While you could hardcode the data in the test code, a better idea might be to make a more data driven test by putting the data that changes into a file like a spreadsheet, CSV, or XML file, then read the file in as you loop through (you may need to require a ruby gem for some file formats like excel or xml)
There's examples of this sort of thing on the watir examples page in the wiki
I'm about to go way beyond what your question asks, but since it would seem you are just getting started, I'd like to direct you in what I view is an example of a 'right direction'
Another option is to use a tool like Cucumber as a testing framework. This allows for you to drive your tests via an executable specification where you specify what the test should do using a plain language format. More importantly to this discussion, it makes it VERY easy to repeat the same scenario multiple times with different data. A 'scenario' for a program 'feature' written in Cucumber looks something like this
Scenario outline: The expected text is found on page
Given I navigate the browser to <webpage>
Then I should see <phrase> on the page
| webpage | phrase |
| bandershatch | vorpal sword |
| mobyDick | heart I stab at thee |
| wookie | walking carpet |
Each of the text steps (the lines starting with Given and Then) maps to coded steps which you write in ruby/watir, and the tool will loop through the set of steps for every row of data in the table (three times in this case) passing in the values from the table to the steps.
The code for a step ends up looking something like this
Then /^I should see "([^\"]*)" on the page$/ do |expected_phrase|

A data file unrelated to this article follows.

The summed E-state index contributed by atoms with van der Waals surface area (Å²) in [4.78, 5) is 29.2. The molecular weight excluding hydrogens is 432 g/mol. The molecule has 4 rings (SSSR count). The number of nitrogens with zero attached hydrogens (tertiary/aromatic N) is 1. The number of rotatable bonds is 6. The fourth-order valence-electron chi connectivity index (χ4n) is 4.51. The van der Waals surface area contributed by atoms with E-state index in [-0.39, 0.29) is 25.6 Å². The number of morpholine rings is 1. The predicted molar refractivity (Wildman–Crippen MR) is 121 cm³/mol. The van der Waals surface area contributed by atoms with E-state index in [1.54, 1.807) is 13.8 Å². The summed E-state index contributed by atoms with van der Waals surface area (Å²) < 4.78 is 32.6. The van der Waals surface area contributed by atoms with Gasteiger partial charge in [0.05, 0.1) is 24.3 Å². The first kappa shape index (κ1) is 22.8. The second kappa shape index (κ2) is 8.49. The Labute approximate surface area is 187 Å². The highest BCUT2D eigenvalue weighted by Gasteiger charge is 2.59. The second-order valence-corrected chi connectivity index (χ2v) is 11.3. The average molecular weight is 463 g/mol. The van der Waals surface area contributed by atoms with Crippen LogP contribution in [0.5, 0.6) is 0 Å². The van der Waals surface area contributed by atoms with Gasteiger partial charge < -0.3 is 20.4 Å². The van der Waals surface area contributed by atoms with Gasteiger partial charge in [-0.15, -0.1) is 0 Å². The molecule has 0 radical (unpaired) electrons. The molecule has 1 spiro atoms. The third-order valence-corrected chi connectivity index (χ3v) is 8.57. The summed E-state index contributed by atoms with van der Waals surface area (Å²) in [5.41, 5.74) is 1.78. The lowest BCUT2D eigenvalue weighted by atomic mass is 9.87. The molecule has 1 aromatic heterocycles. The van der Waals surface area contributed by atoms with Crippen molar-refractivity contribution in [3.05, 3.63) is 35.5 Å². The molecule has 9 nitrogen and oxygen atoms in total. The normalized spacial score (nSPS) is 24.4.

browser.text.should include expected_phrase
The .should method is similar to assert if you've used a unit test framework, and it basically tells the system to 'look for this to be true'. If the .should method fails then the tool reports that step as failing, and hence the scenario as failing on that row of data.
It's actually a very elegant system in many ways, with benefits throughout the organization (not just in test) and happens to be my favorite way of driving my tests, especially since it deals so well with repeating steps or scenarios with different data, something most of us end up doing a lot.
This blog posting does a GREAT job of detailing the process, from the start of working with the PO to define the steps, to creating a page object (abstraction layer making it WAY easier to update your tests if the developers alter ID's or Names etc) to coding up the actual cucumber steps using ruby/Watir.
Personally that's the direction I would head, if for no other reason than that it makes it easy to run tests in groups, and provides ready reporting of results.
Here is a great video of a session where Cucumber is explained in more depth. If you search that site for cucumber, you will find a bunch of good stuff showing how to best use the tool.